To avoid selection pressure arising from predation and intraspecific competition, large herbivores form larger groups in more open habitat (Gerard & Loisel 1995). Due to the severity of mountains in this area, less prey pressure and less open area (Schaller 1977, Wang & Schaller 1996), blue sheep appear to maintain small group sizes within the reserve (Liu et al. 2009). Group size in the reserve (7.36 ± 9.38) was less than that found on the Tso Lhamo plateau (17.3 ± 14.2 (Chanchani et al. 2010)), and group sizes differed across the reserve (Fig. 3). Abundant rainfall in 2003 not only triggered population expansion in 2004, but also increased group size, of which groups in high density areas had the largest group size (Fig. 3). Wirtz & Lörscher (1983) found that antelope group size is positively correlated with population size, group size of blue sheep also increases with increasing of population density in the reserve.

Similar to ungulates with a female biased sex ratio (Karanth & Sunquist 1992), blue sheep in the reserve were predominantly females from 2004 to 2009 (Fig. 5). This bias towards females resulted in a consistent proportion of juvenile blue sheep over the six years (Fig. 5), little more than the mortality of blue sheep in the reserve (Liang & Wang 2000, Wang et al. 2005). Our study shows that the population dynamics of blue sheep vary across the reserve and suggests that managers adopt different strategies in areas sustaining different densities of blue sheep in order to increase population size. For example, we recommend monitoring infectious diseases and parasites in high density areas, the restoration of forests in middle density areas, and preventing human activity from harming vegetation in low density areas. Further suggestions are to improve fire management strategies and to prohibit illegal hunting across the whole reserve.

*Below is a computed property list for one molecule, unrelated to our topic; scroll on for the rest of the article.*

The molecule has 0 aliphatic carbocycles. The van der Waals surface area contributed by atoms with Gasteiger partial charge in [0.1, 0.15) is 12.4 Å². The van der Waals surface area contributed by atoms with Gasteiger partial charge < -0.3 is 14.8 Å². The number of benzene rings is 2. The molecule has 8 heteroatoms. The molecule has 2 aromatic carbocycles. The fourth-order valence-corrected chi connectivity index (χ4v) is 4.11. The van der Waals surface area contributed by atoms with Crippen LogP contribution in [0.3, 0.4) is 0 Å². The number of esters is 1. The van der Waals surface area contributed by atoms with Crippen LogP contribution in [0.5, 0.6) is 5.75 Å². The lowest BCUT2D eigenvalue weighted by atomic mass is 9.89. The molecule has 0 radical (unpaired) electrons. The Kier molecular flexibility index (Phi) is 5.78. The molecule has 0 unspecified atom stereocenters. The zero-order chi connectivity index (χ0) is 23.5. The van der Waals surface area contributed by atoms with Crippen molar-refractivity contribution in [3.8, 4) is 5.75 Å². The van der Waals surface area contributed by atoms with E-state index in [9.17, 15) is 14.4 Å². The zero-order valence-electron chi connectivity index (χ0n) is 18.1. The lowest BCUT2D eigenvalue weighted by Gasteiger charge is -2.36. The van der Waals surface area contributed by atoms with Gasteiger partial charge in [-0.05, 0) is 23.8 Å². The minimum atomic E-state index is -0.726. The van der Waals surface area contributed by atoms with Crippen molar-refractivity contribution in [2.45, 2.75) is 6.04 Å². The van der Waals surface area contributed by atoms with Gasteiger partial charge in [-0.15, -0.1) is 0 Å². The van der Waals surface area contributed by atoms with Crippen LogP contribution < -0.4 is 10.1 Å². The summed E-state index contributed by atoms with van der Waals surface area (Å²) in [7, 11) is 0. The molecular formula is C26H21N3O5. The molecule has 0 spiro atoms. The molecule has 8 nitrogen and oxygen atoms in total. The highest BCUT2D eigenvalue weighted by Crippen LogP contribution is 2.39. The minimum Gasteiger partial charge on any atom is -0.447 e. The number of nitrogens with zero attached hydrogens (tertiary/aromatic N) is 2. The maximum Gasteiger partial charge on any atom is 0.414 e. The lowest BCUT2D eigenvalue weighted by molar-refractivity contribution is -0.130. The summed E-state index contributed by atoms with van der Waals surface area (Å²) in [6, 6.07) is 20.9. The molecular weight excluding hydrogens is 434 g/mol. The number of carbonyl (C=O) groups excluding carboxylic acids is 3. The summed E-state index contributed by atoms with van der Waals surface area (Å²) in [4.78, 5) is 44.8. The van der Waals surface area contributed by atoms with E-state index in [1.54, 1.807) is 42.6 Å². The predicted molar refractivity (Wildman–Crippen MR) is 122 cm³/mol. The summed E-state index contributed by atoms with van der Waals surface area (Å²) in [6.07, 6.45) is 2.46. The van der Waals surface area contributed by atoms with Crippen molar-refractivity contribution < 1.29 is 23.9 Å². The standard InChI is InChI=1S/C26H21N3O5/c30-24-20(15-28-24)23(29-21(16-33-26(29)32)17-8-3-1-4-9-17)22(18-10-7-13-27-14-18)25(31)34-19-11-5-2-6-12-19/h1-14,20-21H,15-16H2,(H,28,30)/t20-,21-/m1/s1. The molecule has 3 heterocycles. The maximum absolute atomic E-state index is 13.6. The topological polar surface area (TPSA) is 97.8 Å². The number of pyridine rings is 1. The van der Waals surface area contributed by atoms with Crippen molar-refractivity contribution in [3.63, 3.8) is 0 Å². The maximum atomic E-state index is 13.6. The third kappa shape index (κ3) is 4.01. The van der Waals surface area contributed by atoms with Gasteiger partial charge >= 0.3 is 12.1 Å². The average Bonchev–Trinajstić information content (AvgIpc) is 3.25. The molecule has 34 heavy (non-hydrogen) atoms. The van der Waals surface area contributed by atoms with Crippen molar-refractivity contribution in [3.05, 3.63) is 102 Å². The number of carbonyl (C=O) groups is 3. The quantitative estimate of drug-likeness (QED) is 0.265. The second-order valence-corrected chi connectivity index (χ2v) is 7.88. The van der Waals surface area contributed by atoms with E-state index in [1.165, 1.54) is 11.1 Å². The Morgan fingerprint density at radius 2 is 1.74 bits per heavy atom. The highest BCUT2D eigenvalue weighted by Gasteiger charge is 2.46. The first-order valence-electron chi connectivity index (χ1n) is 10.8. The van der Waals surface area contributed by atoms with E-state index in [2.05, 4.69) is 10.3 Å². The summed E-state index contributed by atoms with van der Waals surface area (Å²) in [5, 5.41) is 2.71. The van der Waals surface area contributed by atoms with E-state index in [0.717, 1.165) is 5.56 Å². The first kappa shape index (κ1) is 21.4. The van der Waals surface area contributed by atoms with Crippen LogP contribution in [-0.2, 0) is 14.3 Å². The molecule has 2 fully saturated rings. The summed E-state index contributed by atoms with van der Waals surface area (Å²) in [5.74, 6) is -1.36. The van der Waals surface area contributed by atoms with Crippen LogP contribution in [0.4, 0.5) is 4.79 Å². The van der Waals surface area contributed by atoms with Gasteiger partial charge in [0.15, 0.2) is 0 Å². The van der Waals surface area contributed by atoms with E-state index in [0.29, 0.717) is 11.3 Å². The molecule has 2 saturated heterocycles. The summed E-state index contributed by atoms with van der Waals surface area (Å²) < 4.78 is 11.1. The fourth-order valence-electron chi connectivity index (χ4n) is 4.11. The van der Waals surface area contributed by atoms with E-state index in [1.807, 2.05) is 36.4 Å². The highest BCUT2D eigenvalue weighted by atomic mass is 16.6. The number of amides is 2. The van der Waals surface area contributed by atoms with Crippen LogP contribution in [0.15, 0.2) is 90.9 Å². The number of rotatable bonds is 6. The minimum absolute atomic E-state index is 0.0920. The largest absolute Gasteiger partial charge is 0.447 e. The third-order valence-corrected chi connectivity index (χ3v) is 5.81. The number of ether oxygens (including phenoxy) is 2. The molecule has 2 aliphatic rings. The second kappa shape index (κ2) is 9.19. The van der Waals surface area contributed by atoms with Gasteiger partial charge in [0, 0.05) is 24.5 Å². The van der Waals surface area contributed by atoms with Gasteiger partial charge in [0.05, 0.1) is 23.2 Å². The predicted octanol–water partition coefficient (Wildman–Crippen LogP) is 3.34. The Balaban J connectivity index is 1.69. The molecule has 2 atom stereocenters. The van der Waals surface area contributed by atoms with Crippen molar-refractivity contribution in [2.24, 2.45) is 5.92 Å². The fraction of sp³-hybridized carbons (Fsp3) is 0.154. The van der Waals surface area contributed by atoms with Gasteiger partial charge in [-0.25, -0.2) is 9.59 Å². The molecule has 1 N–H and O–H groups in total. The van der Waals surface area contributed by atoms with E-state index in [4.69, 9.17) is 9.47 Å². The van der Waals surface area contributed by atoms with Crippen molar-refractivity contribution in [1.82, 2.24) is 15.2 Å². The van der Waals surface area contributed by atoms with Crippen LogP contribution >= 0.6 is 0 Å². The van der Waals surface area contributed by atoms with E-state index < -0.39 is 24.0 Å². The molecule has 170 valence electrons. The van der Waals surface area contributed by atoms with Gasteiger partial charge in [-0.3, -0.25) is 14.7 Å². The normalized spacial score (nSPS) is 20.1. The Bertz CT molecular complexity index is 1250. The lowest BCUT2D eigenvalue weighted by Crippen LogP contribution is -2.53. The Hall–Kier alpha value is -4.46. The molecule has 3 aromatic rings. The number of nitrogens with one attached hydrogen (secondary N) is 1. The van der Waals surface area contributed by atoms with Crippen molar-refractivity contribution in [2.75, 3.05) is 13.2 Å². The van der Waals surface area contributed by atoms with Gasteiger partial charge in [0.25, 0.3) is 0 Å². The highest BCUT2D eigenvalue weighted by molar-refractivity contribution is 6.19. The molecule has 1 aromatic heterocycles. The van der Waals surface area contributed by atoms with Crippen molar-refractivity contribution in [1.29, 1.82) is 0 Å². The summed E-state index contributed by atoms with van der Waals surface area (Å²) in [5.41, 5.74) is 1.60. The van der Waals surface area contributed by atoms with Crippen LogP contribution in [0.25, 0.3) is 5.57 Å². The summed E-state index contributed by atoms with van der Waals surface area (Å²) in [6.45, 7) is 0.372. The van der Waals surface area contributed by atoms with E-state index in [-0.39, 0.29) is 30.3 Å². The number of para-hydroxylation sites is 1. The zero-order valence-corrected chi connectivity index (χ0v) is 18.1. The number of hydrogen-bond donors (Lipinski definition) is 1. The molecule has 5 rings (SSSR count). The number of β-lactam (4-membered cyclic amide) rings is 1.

Thanks to Hongmao Zhang, Sébastien Devillard, J.M. Gaillard and the anonymous reviewer for comments on a previous version of this manuscript. Thanks to Zhensheng Liu for his help on software Distance 6.0. We thank Ningxia Helan Mountain National Nature Reserve staff who contributed to the surveys. This study was supported by the Shanghai Special Funds for Leading Talent and the Comprehensive Survey of Helan Mountain National Nature Reserve Project.



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Mingchun Zhang, Xiaoming Wang, Yiuzhong Ding, Zejun Zhang, Zhenghuan Wang, Zhigang Li, Tianhua Hu, and Bo Ma "Population dynamics of blue sheep Pseudois nayaur in Ningxia Helan Mountain National Nature Reserve, China," Folia Zoologica 61(2), 121-128, (1 June 2012).
Received: 2 June 2011; Accepted: 1 January 2012; Published: 1 June 2012
density area
encounter rates
line transect
rainy days